Antiadhesive activity of the biosurfactant pseudofactin II secreted by the Arctic bacterium Pseudomonas fluorescens BD5

Janek T, Łukaszewicz M, Krasowska A - BMC Microbiol. (2012)

Bottom Line: Pseudofactin II showed antiadhesive activity against several pathogenic microorganisms which are potential biofilm formers on catheters, implants and internal prostheses.In addition, pseudofactin II dispersed preformed biofilms.Pseudofactin II can be used as a disinfectant or surface coating agent against microbial colonization of different surfaces, e.g. implants or urethral catheters.

Affiliation: Faculty of Biotechnology, University of Wroclaw, Przybyszewskiego 63/77, Wroclaw 51-148, Poland.

ABSTRACT

Background: Pseudofactin II is a recently identified biosurfactant secreted by Pseudomonas fluorescens BD5, the strain obtained from freshwater from the Arctic Archipelago of Svalbard. Pseudofactin II is a novel compound identified as cyclic lipopeptide with a palmitic acid connected to the terminal amino group of eighth amino acid in peptide moiety. The C-terminal carboxylic group of the last amino acid forms a lactone with the hydroxyl of Thr3. Adhesion is the first stage of biofilm formation and the best moment for the action of antiadhesive and anti-biofilm compounds. Adsorption of biosurfactants to a surface e.g. glass, polystyrene, silicone modifies its hydrophobicity, interfering with the microbial adhesion and desorption processes. In this study the role and applications of pseudofactin II as a antiadhesive compound has been investigated from medicinal and therapeutic perspectives.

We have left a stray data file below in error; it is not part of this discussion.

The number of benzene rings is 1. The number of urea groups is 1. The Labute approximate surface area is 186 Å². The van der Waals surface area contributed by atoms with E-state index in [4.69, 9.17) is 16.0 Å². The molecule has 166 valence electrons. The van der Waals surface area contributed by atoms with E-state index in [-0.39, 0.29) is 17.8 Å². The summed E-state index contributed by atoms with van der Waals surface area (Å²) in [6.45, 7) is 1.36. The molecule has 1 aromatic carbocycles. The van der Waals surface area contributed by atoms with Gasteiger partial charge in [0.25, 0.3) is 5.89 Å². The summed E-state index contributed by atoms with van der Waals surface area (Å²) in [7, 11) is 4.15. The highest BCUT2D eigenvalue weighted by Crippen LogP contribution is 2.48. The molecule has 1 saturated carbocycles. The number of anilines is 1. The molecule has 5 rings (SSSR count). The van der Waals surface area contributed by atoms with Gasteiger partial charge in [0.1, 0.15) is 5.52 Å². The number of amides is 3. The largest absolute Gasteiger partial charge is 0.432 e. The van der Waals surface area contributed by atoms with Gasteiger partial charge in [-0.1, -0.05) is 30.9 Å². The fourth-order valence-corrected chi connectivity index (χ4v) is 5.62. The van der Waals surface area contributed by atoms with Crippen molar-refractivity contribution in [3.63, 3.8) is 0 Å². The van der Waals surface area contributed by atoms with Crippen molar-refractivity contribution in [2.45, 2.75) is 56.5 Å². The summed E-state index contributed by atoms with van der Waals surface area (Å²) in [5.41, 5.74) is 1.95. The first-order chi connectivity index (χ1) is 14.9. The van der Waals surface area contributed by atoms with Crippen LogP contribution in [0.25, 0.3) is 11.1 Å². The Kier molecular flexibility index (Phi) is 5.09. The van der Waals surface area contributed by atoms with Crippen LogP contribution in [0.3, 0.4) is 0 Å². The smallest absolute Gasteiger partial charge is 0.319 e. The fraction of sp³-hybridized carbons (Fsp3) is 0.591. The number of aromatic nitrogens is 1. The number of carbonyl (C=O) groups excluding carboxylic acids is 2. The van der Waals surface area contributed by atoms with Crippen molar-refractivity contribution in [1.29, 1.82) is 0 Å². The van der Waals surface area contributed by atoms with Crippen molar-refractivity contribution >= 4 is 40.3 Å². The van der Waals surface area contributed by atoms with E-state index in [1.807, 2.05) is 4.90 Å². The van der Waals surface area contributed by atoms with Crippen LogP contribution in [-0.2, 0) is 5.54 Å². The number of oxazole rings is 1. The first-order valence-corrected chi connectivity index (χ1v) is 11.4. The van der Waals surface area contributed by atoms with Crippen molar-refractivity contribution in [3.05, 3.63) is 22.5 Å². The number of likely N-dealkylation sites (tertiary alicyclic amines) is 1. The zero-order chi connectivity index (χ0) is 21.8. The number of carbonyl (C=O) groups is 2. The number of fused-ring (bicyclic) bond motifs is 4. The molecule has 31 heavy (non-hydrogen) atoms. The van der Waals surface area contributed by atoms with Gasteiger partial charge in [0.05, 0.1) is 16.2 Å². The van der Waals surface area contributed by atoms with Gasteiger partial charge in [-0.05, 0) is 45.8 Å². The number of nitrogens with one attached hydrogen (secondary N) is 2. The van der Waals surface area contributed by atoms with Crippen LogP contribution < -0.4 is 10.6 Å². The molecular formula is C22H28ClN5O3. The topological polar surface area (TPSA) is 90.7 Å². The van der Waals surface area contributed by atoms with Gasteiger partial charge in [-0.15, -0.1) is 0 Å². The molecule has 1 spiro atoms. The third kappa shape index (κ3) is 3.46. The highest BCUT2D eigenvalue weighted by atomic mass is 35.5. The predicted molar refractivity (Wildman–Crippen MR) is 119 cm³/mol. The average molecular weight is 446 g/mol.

Results: Pseudofactin II lowered the adhesion to three types of surfaces (glass, polystyrene and silicone) of bacterial strains of five species: Escherichia coli, Enterococcus faecalis, Enterococcus hirae, Staphylococcus epidermidis, Proteus mirabilis and two Candida albicans strains. Pretreatment of a polystyrene surface with 0.5 mg/ml pseudofactin II inhibited bacterial adhesion by 36-90% and that of C. albicans by 92-99%. The same concentration of pseudofactin II dislodged 26-70% of preexisting biofilms grown on previously untreated surfaces. Pseudofactin II also caused a marked inhibition of the initial adhesion of E. faecalis, E. coli, E. hirae and C. albicans strains to silicone urethral catheters. The highest concentration tested (0.5 mg/ml) caused a total growth inhibition of S. epidermidis, partial (18-37%) inhibition of other bacteria and 8-9% inhibition of C. albicans growth.

Conclusion: Pseudofactin II showed antiadhesive activity against several pathogenic microorganisms which are potential biofilm formers on catheters, implants and internal prostheses. Up to 99% prevention could be achieved by 0.5 mg/ml pseudofactin II. In addition, pseudofactin II dispersed preformed biofilms. Pseudofactin II can be used as a disinfectant or surface coating agent against microbial colonization of different surfaces, e.g. implants or urethral catheters.